This week went by waaaaay too fast. Maybe it's because the seasons have changed so drastically here, we've been getting spring showers already and winter just ended a few days ago. I still get confused by the opposite seasons. Because of said rain, I was forced to stay inside a bit, but I made sure to watch Australian Idol and read old issues of an amazing Aussie magazine called Frankie. Now, I can't stand American Idol, but find myself addicted to the Australian version. There is significantly more talent, variety of music styles, and the judges actually have more constructive criticism than "A bit pitchy, dawg!" Plus, almost every contestant knows how to play at least one instrument in addition to being able to sing well. See, I'm still experiencing Australian culture even though I'm indoors! Once the weather is better, I promise to be more interesting.

I've been here a week or so shy of two months time, but for some reason this week was particularly full of people asking me questions about America. For starters, I'm shocked how little about American geography most people I've met here know. Only one person knew right away where I meant when I said Pennsylvania. It's not like it's even an obscure state! I always hear on the news that America is the stupid one where lots of kids don't know even their own state capital and other countries around the world shame us in the US History and Geography department. But I had a guy as me if Philadelphia was "near Chicago, you know, that state where the Pilgrims landed, right?" Just explaining where exactly I'm from is frustrating enough sometimes, but then I get the same top five "oooh, I've always wanted to know this about America" questions:
1. What's New York City like?
2. Is high school in America just like in the movies and TV?
3. Do you see famous people like all the time?
4. Have you ever been mugged/ have you ever seen someone get shot?
5. Do people from the South/New York/Boston/etc. really talk in those exaggerated accents?

And I usually give the same answers every time:
1. It's so big that this question is incredibly vague. I've only been to three of the five boroughs [explains and names boroughs] and I still can't begin to describe just Brooklyn in itself. But New York City is awesome, though I personally don't think I could live there. You should try and visit it for yourself. It's not anywhere near as dangerous as TV and movies make it seem.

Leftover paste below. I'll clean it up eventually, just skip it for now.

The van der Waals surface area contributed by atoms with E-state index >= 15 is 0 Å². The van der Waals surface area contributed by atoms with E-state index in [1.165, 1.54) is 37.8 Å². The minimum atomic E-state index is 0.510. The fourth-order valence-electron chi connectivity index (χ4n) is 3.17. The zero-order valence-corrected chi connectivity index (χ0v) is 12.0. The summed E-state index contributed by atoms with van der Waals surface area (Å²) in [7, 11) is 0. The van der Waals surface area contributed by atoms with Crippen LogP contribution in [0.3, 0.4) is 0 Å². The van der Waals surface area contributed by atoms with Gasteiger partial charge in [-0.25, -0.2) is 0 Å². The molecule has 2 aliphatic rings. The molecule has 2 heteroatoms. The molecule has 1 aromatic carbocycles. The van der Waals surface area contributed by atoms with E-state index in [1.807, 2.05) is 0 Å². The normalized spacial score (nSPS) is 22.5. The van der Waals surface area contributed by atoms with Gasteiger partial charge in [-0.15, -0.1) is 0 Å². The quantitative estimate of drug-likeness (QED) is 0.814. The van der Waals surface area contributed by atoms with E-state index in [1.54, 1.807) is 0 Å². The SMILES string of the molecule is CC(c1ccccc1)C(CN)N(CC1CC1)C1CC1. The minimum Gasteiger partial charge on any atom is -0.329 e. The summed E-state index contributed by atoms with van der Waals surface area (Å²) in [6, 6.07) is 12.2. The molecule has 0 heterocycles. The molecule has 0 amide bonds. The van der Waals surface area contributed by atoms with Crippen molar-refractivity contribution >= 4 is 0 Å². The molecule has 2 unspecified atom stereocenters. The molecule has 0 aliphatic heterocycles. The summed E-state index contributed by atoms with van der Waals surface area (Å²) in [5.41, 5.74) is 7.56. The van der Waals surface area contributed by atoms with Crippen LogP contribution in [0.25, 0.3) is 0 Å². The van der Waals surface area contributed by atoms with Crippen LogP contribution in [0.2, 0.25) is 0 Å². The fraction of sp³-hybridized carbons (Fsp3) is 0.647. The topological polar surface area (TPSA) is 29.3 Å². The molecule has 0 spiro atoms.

2. Not at all. Though I'm sure there are rich California kids who have amazing courtyards they're allowed to eat fabulous lunches in. The closest thing to my high school experience would be an updated version of 'Daria' mixed with 'Freaks and Geeks,' maybe a bit of 'Pete and Pete' thrown in. [That's right, my life was and still is more of a weird, under-rated comedy than a drama or coming of age romance.]
3. I see and have met lots of musicians that I find famous, but the only really famous person lots of people would be familiar with I've seen in Philly is Jay McCarroll, who won the first season of Project Runway. So no, not really. Only B and C-List folks.
4. Um, no. I know people who have though. And if I had, I don't think I would want talk about it.
5. Yes, but not everyone obviously. I don't sound like I'm from Philly at all, thank goodness. My vote for weirdest American regional accents go to Long Island and Wisconsin. [Then I do my impressions of said accents. No offense to people from those areas!]

I can understand people being intrigued by the fact I'm from America and don't mind answering their questions, but sometimes I hate that I'm 'The American.' Would people still be interested in talking to me if I wasn't from a place that's novel to them? Do they make assumptions about me based on my accent? Sometimes I want to put on a British accent and see if I'm treated the same way. When I was in Scotland, there were a whole bunch of other Americans, but here I'm one of three that I know of on the entire campus. The other two are from New Hampshire and Colorado, so they aren't as close to the big cities as I am. Fortunately I haven't had anyone insult me for being American, but I still can't help but think the big "I'm from a famous American city!" sign that seems to be on me overshadows everything else about myself.